FEMA Administrator W. Craig Fugate

W. Craig Fugate began serving as administrator of the Federal Emergency Management Agency (FEMA) in May 2009. Prior to coming to FEMA, he was director of the Florida Division of Emergency Management (FDEM), which coordinated disaster response, recovery...


W. Craig Fugate began serving as administrator of the Federal Emergency Management Agency (FEMA) in May 2009. Prior to coming to FEMA, he was director of the Florida Division of Emergency Management (FDEM), which coordinated disaster response, recovery, preparedness and mitigation efforts with...


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Let's take urban search and rescue (USAR) teams. We've got a finite number of those and we often get requests for more funding of them and they have a lot of great capabilities but they are a finite resource. How do we as a force look at what other resources are available? In talking about USAR teams, it means looking at how can we plug in National Guard and other military units to augment them, particularly when we are doing large-scale, area-wide searches like in an earthquake scenario or hurricane scenario. Such that we can attach forces to them so that we can cover more areas faster.

We need to identify now, in our planning phases, what are the criteria or what outcome we are trying to change. This means we have to look at what we are capable of doing and start looking at the impacts of these disasters. Do our capabilities when compared to the impacts meet our response goals, and are we able to change outcomes?

We need to look at the response process and ask, do we have the right pieces, the right concepts, and we must constantly question and test the system. I think too often we fall into a situation where we are building capabilities that will work for most disasters, but not recognize that when a bigger event comes, these systems and capabilities that do succeed in most disasters may fail, and fail catastrophically, at a time that we need it most.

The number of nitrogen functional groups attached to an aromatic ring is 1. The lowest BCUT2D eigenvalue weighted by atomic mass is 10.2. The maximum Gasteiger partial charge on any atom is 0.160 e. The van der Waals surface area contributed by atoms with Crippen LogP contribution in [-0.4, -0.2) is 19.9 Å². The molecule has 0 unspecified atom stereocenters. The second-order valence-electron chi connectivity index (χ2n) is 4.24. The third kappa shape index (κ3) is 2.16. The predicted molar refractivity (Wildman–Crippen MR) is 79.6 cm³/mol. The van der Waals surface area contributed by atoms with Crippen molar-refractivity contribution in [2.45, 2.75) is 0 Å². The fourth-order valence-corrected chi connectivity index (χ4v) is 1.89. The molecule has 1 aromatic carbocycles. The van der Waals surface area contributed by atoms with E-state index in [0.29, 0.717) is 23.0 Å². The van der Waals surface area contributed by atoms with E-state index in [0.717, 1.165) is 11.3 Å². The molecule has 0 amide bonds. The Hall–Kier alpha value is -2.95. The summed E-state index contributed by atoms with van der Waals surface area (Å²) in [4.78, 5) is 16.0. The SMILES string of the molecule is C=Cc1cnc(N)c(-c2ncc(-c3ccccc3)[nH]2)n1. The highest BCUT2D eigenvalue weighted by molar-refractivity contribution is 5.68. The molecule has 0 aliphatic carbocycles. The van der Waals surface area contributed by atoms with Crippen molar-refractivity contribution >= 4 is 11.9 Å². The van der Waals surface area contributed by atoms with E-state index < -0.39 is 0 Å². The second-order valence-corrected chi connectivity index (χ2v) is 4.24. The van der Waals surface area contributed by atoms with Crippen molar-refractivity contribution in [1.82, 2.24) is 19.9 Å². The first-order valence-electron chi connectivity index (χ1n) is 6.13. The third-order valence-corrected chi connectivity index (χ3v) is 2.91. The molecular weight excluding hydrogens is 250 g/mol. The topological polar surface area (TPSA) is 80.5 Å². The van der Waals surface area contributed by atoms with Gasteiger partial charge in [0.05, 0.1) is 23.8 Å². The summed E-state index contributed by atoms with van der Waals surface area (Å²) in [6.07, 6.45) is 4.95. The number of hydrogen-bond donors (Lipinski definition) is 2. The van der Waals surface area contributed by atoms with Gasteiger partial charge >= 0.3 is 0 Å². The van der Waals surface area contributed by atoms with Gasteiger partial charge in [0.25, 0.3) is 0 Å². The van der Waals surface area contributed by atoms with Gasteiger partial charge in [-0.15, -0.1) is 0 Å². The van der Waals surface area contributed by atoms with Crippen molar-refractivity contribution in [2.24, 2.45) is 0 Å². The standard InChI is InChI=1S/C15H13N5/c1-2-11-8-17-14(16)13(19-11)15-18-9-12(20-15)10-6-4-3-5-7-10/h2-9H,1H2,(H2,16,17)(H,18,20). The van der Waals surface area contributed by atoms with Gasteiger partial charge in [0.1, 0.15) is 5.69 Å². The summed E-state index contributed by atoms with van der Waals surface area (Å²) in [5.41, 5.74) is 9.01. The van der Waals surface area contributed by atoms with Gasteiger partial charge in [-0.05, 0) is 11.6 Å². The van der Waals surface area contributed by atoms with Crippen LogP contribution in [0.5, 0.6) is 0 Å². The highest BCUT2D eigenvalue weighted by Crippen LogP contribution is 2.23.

That's why when we are looking at the impacts of these large disasters, we need to not limit our response to the systems that we have in place for the more common events we are dealing with, but really bring new ideas to the table and make sure that we are leveraging all the assets available through the entire response community.

FIREHOUSE: So this is really about partnerships throughout all organizations and governments?

FUGATE: Yes, it is really Emergency Management 101. We have to get out of the concept of the domino theory that the locals have to fail and they go to the state, and the state exhausts its resources and they fail then it goes to the federal level, and then we kick in. That process does not work. You have to go with a team concept and look at how do you move faster and how do you build more synergy between the resources. We have to make sure that we are able to shift from areas that aren't impacted to the areas that are impacted from within states, across state lines and across the federal family. You really have to continue to emphasize speed and teamwork versus a system that always depends upon hitting certain thresholds of pain before you go to the next level.

FIREHOUSE: When it comes to moving into an operational mode what are your thoughts?

FUGATE: The thing that I recognized early on in Florida is that it had nothing to do with me as the individual, but it was all about the team that was built, and the fact that I had the Florida Fire Chiefs Association working with the State Fire Marshal's Office, the Florida Police Chiefs and Sheriff's Associations and all the uniformed state law enforcement agencies, and the National Guard, all working as part of the team. Everybody working toward common goals where we would do search and rescue, we would literally have Fish and Wildlife operating their boats with USAR team members on the boats doing search and rescue, using our statewide law enforcement radio system for communication and having our Department of Environmental Protection, which was our lead for energy supplying fuel, so that everybody could focus on what they did best and not having everyone duplicating what others were doing for the team.

FIREHOUSE: So it is really about effective facilitation?

FUGATE: Well, that is what we saw worked. I think that's when you look at FEMA overall, about a quarter of our mission is to utilize our unique response capabilities, but the biggest piece of our mission is coordinating. Where are most of the resources in this country? They are at local and state levels of government and the other parts of the federal family, with the military, Department of Agriculture, Interior, FBI and other groups.

I think that the way to move forward is continue to build upon the good work that was done but also continue to build the team and focus more and more on facilitating and getting people to work as a team across all levels of government. We also need to recognize that a lot of those resources and capabilities sit in the private sector, or volunteer sector, or among our citizens — all of whom are important members of our response team.

FIREHOUSE: Is your role as administrator what you expected?